North Country ag research program helping apple orchards achieve better yields
Sunday, September 8, 2013 - 6:02 pm

The Northern New York Agricultural Development Program, which includes producers in St. Lawrence County, is working on orchard improvement research and grower education to improve fruit quality through systems management, orchard thinning, and irrigation techniques.

“Controlling the final fruit number on an apple tree is a critical process for profitable fruit growers,” says Cornell University Professor Terence Robinson. “Only 3 to 10 percent of the initial flowers and fruitlets should be carried to harvest for the best economic value.”

Robinson and his research team have developed a thinning technique to help growers prevent too many fruits from reducing apple size and yield.

The team demonstrated the use of motorized platforms for hand thinning orchards, as well as use of mechanized sidewall shearing.

“Dr. Robinson has had trials comparing four different growing systems in our orchards since 2002. His research work has been the clearest indicator of what types of systems work best for our operation. He has calculated the best return on investment for the different systems and that has helped us and all the growers in the region,” grower Tom Everett says.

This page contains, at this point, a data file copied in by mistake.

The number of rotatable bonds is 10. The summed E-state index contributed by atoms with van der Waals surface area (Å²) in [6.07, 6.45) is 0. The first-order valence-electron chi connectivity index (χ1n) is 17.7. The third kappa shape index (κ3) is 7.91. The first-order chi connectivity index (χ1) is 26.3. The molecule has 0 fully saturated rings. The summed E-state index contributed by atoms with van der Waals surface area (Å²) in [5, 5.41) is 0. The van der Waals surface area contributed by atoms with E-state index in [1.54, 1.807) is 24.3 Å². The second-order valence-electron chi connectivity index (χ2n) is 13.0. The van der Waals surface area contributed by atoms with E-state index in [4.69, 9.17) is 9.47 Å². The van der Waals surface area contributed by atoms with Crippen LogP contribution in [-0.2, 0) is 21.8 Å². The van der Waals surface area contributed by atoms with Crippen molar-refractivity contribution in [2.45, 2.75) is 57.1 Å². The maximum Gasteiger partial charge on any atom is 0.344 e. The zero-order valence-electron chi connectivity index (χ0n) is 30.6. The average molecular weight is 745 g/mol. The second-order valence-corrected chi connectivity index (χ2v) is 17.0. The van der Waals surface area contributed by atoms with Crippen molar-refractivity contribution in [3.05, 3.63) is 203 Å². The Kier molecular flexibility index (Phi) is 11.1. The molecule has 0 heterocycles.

The apple research has also focused on the development of an irrigation calculation model to help growers boost crops during dry years.

Robinson says. “Until now the amount of irrigation has been estimated by ‘feel.’ Over the last decade we have developed a model for estimating the amount of water needed each day or week in young, medium and old apple orchards. In dry seasons, growers need to add precision irrigation to precision thinning to assure good fruit size and protect crop value.”

Once the fall 2013 harvest is complete Robinson will evaluate the data on fruit set, size, quality, and yield, and calculate gross crop value for the apples.

The results will be presented to growers at the Cornell Winter Fruit School in February 2014 and reported in a 2014 issue of the NY Fruit Quarterly Magazine.

To learn more visit www.nnyagdev.org.